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Objectional Photos Uproar

Objectional Photos  Uproar
Minister Mereseini Vuniwaqa
April 25
12:47 2018

There is uproar from the authorities, from a Cabinet minister, the Director of Fiji Human Rights Commission, NGOs and Police, about the sharing of nude pictures cir­culated recently on social media.

The pictures show a female student from a prominent school in the Central Divi­sion naked from the waist down and lying on a grassy patch. Two other pictures show the same girl hugging a bare-chested male.

Outraged by the news, the Minister for Women, Chil­dren and Poverty Allevia­tion, Mereseini Vuniwaqa said: “This is the very mis­chief that the Online Safety

Bill 2018 aims to address and the reason why it is so critical that it is brought into law.

“It also brings to the fore the need to educate our children about the basic tenets of trust, honesty, de­cency and respect for one another.”

The nude pictures surfaced on the Facebook Messenger App two weeks ago and they continue to be circulated on Facebook by people who were posting comments.

Under the Crimes Decree, porno­graphic material is referred to as obscene matter and any distribu­tion is illegal.

It further states: “If you store any adult or pornography materials on your computer or any portable drives and if you share that then it becomes an additional criminal of­fence and if you use it to gain profit or solicit further income then it be­comes a criminal offence under the crimes decree in Fiji.”

Ashwin Raj, the director of the Fiji Human Rights and Anti-Dis­crimination Commission said the circulation of these nude images “…attests to the significance of urgently passing the Online Safety Bill, which is before the Justice, Law and Human Rights Standing Committee into an Act of Parlia­ment because the Bill sets out a mechanism in place to seek rem­edy for those who are vulnerable and susceptible to abuse and bully­ing on social media, including our women and children.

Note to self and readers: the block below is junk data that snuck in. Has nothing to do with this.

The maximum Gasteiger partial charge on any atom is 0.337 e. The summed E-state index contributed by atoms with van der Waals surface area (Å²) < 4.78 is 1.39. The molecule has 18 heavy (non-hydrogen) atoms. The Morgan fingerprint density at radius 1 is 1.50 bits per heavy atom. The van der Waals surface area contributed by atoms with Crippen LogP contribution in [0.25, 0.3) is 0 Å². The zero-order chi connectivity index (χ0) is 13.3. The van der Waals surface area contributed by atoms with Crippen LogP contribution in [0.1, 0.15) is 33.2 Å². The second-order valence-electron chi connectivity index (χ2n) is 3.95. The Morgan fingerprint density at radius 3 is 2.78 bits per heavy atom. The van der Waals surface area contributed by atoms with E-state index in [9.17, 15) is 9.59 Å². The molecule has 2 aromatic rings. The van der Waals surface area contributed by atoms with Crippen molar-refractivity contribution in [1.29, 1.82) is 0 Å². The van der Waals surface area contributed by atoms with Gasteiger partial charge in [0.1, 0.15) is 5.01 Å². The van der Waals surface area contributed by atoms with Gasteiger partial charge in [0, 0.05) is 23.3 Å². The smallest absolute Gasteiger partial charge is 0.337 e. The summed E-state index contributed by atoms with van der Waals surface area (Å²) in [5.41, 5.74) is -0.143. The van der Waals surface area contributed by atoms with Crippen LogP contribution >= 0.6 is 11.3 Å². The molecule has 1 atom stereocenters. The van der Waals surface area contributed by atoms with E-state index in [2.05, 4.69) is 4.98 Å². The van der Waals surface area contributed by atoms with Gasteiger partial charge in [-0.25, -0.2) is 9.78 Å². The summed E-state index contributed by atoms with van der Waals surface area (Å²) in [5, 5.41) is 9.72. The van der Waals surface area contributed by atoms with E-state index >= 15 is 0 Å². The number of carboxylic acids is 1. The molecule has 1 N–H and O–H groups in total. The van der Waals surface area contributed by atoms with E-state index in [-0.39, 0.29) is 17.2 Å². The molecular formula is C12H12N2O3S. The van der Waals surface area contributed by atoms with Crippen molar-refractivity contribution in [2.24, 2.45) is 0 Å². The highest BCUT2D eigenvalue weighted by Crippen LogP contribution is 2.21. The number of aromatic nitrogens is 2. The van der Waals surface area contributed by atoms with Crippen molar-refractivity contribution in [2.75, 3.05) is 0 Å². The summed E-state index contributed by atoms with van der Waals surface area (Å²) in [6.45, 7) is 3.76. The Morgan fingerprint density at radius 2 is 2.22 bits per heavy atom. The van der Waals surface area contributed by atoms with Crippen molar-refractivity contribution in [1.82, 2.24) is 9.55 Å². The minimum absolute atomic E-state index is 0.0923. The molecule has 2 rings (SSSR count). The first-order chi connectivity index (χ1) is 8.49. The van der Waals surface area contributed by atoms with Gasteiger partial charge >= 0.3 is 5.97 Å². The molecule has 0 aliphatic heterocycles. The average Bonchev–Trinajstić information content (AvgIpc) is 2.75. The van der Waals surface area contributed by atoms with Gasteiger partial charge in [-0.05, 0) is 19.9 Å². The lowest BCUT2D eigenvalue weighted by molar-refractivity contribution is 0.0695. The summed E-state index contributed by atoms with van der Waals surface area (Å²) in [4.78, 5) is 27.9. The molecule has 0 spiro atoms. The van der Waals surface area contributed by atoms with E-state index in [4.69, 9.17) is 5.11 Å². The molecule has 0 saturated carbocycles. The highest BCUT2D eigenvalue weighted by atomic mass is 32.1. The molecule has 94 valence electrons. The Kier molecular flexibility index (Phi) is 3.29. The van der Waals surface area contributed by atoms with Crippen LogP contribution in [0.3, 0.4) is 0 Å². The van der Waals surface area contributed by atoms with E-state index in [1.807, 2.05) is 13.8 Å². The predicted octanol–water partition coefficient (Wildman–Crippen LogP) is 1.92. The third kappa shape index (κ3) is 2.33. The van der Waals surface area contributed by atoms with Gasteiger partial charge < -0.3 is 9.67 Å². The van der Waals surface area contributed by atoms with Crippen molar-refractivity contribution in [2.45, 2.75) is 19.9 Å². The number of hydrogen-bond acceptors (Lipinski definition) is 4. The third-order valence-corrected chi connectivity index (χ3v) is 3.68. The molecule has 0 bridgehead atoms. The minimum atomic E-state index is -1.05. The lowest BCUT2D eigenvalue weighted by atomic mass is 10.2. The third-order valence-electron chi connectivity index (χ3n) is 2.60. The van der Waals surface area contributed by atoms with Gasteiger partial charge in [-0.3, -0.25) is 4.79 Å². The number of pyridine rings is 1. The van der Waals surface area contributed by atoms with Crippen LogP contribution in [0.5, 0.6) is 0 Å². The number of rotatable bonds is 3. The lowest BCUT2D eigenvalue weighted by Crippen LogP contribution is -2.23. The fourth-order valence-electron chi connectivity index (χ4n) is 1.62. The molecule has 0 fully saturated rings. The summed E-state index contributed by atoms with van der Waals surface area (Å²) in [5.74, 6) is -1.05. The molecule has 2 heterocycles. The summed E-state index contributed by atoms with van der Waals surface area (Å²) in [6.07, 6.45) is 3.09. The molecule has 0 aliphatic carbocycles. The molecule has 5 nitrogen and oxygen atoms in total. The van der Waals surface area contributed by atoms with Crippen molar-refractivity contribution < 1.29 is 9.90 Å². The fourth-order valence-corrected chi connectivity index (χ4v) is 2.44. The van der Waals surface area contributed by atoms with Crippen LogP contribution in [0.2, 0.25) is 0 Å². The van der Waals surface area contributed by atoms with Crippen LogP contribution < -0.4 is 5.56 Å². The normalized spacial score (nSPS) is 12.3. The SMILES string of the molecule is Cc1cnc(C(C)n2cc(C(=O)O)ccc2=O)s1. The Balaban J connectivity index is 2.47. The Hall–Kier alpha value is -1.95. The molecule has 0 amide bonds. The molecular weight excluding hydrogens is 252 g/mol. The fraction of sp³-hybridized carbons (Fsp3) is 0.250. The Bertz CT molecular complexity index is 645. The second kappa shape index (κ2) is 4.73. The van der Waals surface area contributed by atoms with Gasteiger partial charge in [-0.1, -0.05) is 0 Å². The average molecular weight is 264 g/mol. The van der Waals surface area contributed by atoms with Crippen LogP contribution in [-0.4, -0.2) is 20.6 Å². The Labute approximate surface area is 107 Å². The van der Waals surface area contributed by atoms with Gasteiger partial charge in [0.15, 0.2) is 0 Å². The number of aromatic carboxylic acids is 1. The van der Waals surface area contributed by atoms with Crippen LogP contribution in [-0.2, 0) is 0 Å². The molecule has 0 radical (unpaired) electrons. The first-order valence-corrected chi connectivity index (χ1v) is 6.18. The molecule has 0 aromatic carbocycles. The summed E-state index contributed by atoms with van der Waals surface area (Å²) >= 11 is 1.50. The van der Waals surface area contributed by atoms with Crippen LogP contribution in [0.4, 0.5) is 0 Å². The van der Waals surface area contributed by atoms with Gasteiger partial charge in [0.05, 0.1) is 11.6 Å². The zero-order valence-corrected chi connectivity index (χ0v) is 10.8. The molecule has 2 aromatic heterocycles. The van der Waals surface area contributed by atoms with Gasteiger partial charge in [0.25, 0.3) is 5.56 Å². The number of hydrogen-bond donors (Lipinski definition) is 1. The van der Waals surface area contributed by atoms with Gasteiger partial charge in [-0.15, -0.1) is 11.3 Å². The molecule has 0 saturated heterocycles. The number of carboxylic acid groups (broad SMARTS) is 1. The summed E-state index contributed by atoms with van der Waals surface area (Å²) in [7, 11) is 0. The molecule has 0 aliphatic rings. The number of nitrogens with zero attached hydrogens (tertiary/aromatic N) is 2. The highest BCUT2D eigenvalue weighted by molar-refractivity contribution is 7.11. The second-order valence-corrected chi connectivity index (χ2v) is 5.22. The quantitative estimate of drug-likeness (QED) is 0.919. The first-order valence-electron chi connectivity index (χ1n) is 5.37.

It is not only a morally repugnant act that is an assault on the dignity and a breach of the right to privacy, but a crimi­nal act. This must not be confused with arguments about censorship and suppression of freedom of ex­pression.”

The Director of the Fiji Police Force’s Criminal Investigation De­partment (CID), Senior Superinten­dent Mesake Waqa, said they were now proceeding with the investiga­tion.

“We are running on the line of rape as alleged by the victim her­self. And alleged defilement be­cause she is 14 years old,” SSP Waqa said.

Shamima Ali, Fiji Women’s Crisis Centre co-ordinator, said there was too much of this happening.

“Young women should not trust anyone because when these things happen, women get blamed for it,” Ms Ali said. “I think this has more to do with those people who put up these photos. We need to look at who are these people and we need to have them brought to task.

“Women and young women should never to get in a position where someone can take your pictures be­cause you just can’t trust anyone.”

Police Director of Operations Act­ing Assistant Commissioner of Po­lice Maretino Qiolevu is calling on parents and the general public to be “more responsible and matured”.

“If anyone is seen and proven to be doing this, we will take the cul­prit to justice,” AACP Qiolevu said.

“To the parents, we have a very big responsibility in monitoring what our children are doing with their telephones and the internet.

“We need to be talking to them and advising them because when some­thing like this happens it brings shame to the family.”

Minister Vuniwaqa believes pa­rental guidance and support was now critical at this time for both parties.

Edited by Naisa Koroi


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